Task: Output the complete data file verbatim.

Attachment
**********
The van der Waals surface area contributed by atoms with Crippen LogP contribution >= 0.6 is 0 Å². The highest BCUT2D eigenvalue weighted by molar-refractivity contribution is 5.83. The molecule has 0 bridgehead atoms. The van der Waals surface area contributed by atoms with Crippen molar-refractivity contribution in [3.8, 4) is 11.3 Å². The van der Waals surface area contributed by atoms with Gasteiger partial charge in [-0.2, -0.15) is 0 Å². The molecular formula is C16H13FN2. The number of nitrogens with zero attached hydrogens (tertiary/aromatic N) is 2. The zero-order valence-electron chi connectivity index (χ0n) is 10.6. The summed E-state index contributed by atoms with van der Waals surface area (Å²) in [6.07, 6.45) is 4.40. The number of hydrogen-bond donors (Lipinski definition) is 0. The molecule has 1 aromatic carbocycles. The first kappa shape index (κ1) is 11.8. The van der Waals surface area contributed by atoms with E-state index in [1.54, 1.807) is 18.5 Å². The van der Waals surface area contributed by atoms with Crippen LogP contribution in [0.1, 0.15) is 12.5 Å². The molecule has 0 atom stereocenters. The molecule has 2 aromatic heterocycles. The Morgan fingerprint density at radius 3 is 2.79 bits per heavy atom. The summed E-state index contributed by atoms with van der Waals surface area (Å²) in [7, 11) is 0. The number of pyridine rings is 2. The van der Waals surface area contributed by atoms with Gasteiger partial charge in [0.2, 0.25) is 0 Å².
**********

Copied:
The van der Waals surface area contributed by atoms with Crippen LogP contribution >= 0.6 is 0 Å². The highest BCUT2D eigenvalue weighted by molar-refractivity contribution is 5.83. The molecule has 0 bridgehead atoms. The van der Waals surface area contributed by atoms with Crippen molar-refractivity contribution in [3.8, 4) is 11.3 Å². The van der Waals surface area contributed by atoms with Gasteiger partial charge in [-0.2, -0.15) is 0 Å². The molecular formula is C16H13FN2. The number of nitrogens with zero attached hydrogens (tertiary/aromatic N) is 2. The zero-order valence-electron chi connectivity index (χ0n) is 10.6. The summed E-state index contributed by atoms with van der Waals surface area (Å²) in [6.07, 6.45) is 4.40. The number of hydrogen-bond donors (Lipinski definition) is 0. The molecule has 1 aromatic carbocycles. The first kappa shape index (κ1) is 11.8. The van der Waals surface area contributed by atoms with E-state index in [1.54, 1.807) is 18.5 Å². The van der Waals surface area contributed by atoms with Crippen LogP contribution in [0.1, 0.15) is 12.5 Å². The molecule has 0 atom stereocenters. The molecule has 2 aromatic heterocycles. The Morgan fingerprint density at radius 3 is 2.79 bits per heavy atom. The summed E-state index contributed by atoms with van der Waals surface area (Å²) in [7, 11) is 0. The number of pyridine rings is 2. The van der Waals surface area contributed by atoms with Gasteiger partial charge in [0.2, 0.25) is 0 Å².